Big Pine Creek Campground (1)
Camping in Big Pine.

I paid $5.00 per gallon for gasoline in Lee Vining beside the ancient Mono Lake, phoned a friend back east while borrowing WIFI signal in a McDonald’s parking lot, and camped beneath the distant roar of thunder in Big Pine. The next day, I detoured far south to Long Beach to relax at a friend’s house with her beautiful family, and she and I laughed together as my dog played tag with her three year old son. We planned our professional futures, discussed the class struggle, and noted the temporality of life itself.

Now with an expansive desert between myself and California, the moments feel antiquated, like they unfolded in another lifetime, and this body has already lifted itself from those roots. From where I sit on this outdoor patio at a vegan coffee shop in downtown Ogden, Utah, I see only the mountains before me, and their new challenges to overcome. It’s northward from here.

We all know, intellectually, that life is short, that time slips away, that unfulfilled dreams never die, and that in the end we will want more love and not really care much about money. Those truths are more difficult to grasp and build as tangible foundations on our earth in the chaos of economic volatility, global injustice, and the president or some other celebrity’s latest inflammatory tweet. Let’s slow down, find whatever gives us faith, and enter the wilderness. If we are afraid to cross the desert and the mountains, we will never know what’s waiting on the other side.

Lessons from Five Months with a Backpack in South America

A few years ago, I spent five months backpacking through Colombia, Ecuador, Peru, Chile, and Argentina. I covered roughly 10,500 miles on the ground, traveling between sweltering below sea level jungles, to breathless high-elevation mountain tops. Although I stayed in hostels and showered if possible, it was difficult none-the-less to live out of a backpack for about 150 days and nights, especially when roaming through so many climate zones. While I learned plenty of tangible skills, the deepest lessons are philosophical, and I am still integrating them into my life years later.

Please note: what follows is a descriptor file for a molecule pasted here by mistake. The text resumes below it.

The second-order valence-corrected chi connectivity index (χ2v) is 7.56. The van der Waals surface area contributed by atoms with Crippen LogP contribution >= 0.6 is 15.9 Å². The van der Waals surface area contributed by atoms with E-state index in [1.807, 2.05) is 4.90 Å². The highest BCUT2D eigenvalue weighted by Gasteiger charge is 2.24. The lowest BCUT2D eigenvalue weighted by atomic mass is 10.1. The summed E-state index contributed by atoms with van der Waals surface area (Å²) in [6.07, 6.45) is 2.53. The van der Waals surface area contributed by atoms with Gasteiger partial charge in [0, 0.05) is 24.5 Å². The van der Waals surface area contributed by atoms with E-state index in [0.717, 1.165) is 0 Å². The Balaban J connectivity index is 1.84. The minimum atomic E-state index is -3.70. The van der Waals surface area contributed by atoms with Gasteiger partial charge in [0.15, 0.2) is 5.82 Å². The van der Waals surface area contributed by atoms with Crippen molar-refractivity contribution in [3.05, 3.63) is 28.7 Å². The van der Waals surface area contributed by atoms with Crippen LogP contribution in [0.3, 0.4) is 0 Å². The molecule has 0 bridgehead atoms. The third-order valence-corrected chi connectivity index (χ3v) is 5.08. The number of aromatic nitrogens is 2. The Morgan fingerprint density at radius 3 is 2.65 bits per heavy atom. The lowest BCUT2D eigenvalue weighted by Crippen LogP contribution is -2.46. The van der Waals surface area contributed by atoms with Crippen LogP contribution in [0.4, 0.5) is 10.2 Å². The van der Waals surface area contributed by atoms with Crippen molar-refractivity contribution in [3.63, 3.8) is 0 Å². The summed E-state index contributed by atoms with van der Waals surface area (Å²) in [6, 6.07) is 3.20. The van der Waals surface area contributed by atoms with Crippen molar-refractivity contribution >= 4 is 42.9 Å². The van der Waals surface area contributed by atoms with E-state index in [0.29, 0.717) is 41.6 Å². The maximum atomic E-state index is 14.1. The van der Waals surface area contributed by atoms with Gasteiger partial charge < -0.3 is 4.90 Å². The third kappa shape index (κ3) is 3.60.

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Leaving Minca, Colombia.

Negotiate a balance between control and chaos.

Circumstance is an unknown variable in the formula of time. Although we might think we know our next three moves, elements beyond our scope of action could interfere. Reality is a shared manifestation between our own desires and the wishes of countless other factors. Keep the vision loose, and observe obstacles on the horizon. Outline contingencies and alternative paths when important outcomes are at stake; if nothing much is at stake, allow for cosmic alignment to guide the decision. On a day of abundance, flip a coin. On a day of scarcity, measure all possibilities and choose the most conservative option. Some things can be known, but the future is untold.

Release attachments.

Life is a temporary arrangement. We are accustomed to believe that a place is “ours,” that we have a home and it belongs to “us,” but even those people and those spaces that we inhabit once the adventure is closed will someday fade into the archives of our moment of time on this planet. We are all travelers, but some of us move more often and move faster than others. We are all nomads who haul our belongings behind us, but some of us drag a much smaller heap. The less baggage we carry, the easier to accept our own impermanence. No matter how beautiful the sunset over a canyon, the morning dew upon a meadow, the touch of a lover, the laughter in an impossible friendship, the moment will end. Appreciate what it is, a fleeting blessing. Accept it, and carry on.

Prioritize.

Choices between competing options are an inevitable consequence of the attempt to live fully, to dream grandly, and to grow abundantly. It is impossible to accomplish everything, to meet everyone, and to experience the destinations along all the paths through life. A full cup gives as much nourishment as one that overflows, without the waste. Decide what is most important to see, to do, to become, and travel fully in that direction. We can always look back, but that creates a risk of becoming stuck travelling one length of road over and over again. It is an expansive world. Try to focus.